Fatty liver is the build-up of fat in liver cells. It usually is caused by obesity but may be due to diabetes, high triglycerides and, in some cases, alcohol abuse, rapid weight loss, and malnutrition. Some cases are associated with drugs such as tamoxifen (used to prevent breast cancer recurrence), the antibiotic tetracycline, and long-term use of steroids. But most people who develop fatty liver are overweight and middle-aged. You're most likely to find out you have fatty liver following a routine blood test in the course of a physical exam. If the test shows the elevation of certain liver enzymes your doctor may order a liver biopsy, which will show fat in the cells.
The danger of fatty liver is that it can lead to localized inflammation (steatohepatitis), which can progress to liver damage. This condition is called NASH, which stands for Non-Alcoholic Steatohepatitis. (If alcohol abuse is involved, the condition is termed "alcoholic steatohepatitis"). NASH can cause scarring and hardening of the liver, leading to cirrhosis, a very serious disease that may require a liver transplant. Because of rising rates of obesity, NASH has become increasingly common. Some estimates suggest that one-third of adult Americans are affected, and this is consistent with the fact that one-third of Americans are considered obese.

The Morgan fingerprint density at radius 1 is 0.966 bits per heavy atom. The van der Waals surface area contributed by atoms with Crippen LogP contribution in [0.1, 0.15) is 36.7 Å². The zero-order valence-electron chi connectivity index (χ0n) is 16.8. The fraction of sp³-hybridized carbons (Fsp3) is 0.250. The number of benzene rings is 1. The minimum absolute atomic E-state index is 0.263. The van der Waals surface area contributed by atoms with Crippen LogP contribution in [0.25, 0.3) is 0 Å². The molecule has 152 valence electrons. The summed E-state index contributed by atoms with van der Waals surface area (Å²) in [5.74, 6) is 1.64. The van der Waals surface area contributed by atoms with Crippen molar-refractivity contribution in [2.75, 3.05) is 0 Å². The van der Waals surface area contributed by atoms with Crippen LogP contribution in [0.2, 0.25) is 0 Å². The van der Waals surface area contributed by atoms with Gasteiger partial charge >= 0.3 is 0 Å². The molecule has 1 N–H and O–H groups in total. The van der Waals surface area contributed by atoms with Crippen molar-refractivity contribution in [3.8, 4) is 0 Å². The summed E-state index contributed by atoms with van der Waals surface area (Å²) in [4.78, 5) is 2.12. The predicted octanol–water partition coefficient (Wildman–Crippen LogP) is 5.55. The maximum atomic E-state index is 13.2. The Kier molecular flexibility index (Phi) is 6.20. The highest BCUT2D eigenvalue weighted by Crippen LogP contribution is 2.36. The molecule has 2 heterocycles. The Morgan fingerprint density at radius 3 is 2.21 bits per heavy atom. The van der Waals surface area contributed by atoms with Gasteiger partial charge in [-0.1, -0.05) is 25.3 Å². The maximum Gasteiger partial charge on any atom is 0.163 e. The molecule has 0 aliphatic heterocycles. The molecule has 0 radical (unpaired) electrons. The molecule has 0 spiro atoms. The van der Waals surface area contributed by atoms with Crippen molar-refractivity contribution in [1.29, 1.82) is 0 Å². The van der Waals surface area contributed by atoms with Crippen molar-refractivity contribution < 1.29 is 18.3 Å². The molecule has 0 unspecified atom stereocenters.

There is no medical treatment for fatty liver – no drugs or surgery can cure it. However, it's a good idea to be under the care of a physician who specializes in treating liver diseases. The only ways to deal with fatty liver are to lose weight and lower your triglycerides if they're elevated. If you're diabetic, the focus should be to make sure that your diabetes, as well as your weight, is well controlled. Be sure to exercise regularly.
My colleague Qingcai Zhang, M.D., a Chinese physician and hepatitis expert, successfully treats fatty liver and NASH with milk thistle (Silybum marianum), and a combination of Chinese herbal remedies. For more information, visit Dr. Zhang's Web site.
Andrew Weil, M.D.